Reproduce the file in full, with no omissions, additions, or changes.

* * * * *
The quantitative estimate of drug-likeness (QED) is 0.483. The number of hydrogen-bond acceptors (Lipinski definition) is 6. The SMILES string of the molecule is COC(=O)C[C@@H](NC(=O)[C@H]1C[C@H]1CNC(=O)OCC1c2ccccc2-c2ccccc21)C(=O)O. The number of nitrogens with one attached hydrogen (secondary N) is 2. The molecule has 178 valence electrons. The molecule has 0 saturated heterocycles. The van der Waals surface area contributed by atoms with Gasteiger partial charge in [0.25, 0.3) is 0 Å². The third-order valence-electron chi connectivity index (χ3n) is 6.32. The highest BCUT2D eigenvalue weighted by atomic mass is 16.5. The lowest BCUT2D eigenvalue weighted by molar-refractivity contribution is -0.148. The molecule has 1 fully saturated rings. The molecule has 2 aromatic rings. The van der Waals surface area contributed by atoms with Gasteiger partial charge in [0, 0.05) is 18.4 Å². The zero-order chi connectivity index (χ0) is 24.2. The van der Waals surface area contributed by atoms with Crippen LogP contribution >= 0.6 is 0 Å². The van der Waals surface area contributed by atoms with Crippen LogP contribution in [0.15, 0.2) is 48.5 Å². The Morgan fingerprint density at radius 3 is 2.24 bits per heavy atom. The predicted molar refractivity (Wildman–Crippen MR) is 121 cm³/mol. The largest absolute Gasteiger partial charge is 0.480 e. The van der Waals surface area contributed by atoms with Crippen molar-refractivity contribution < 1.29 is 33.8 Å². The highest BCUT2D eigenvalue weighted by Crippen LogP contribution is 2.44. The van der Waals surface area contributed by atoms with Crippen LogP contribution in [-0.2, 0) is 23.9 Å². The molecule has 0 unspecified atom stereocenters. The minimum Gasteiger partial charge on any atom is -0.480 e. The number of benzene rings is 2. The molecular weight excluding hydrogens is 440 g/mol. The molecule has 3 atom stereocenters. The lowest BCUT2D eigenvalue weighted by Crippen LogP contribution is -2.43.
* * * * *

The quantitative estimate of drug-likeness (QED) is 0.483. The number of hydrogen-bond acceptors (Lipinski definition) is 6. The SMILES string of the molecule is COC(=O)C[C@@H](NC(=O)[C@H]1C[C@H]1CNC(=O)OCC1c2ccccc2-c2ccccc21)C(=O)O. The number of nitrogens with one attached hydrogen (secondary N) is 2. The molecule has 178 valence electrons. The molecule has 0 saturated heterocycles. The van der Waals surface area contributed by atoms with Gasteiger partial charge in [0.25, 0.3) is 0 Å². The third-order valence-electron chi connectivity index (χ3n) is 6.32. The highest BCUT2D eigenvalue weighted by atomic mass is 16.5. The lowest BCUT2D eigenvalue weighted by molar-refractivity contribution is -0.148. The molecule has 1 fully saturated rings. The molecule has 2 aromatic rings. The van der Waals surface area contributed by atoms with Gasteiger partial charge in [0, 0.05) is 18.4 Å². The zero-order chi connectivity index (χ0) is 24.2. The van der Waals surface area contributed by atoms with Crippen LogP contribution >= 0.6 is 0 Å². The van der Waals surface area contributed by atoms with Crippen LogP contribution in [0.15, 0.2) is 48.5 Å². The Morgan fingerprint density at radius 3 is 2.24 bits per heavy atom. The predicted molar refractivity (Wildman–Crippen MR) is 121 cm³/mol. The largest absolute Gasteiger partial charge is 0.480 e. The van der Waals surface area contributed by atoms with Crippen molar-refractivity contribution < 1.29 is 33.8 Å². The highest BCUT2D eigenvalue weighted by Crippen LogP contribution is 2.44. The van der Waals surface area contributed by atoms with Crippen LogP contribution in [-0.2, 0) is 23.9 Å². The molecule has 0 unspecified atom stereocenters. The minimum Gasteiger partial charge on any atom is -0.480 e. The number of benzene rings is 2. The molecular weight excluding hydrogens is 440 g/mol. The molecule has 3 atom stereocenters. The lowest BCUT2D eigenvalue weighted by Crippen LogP contribution is -2.43.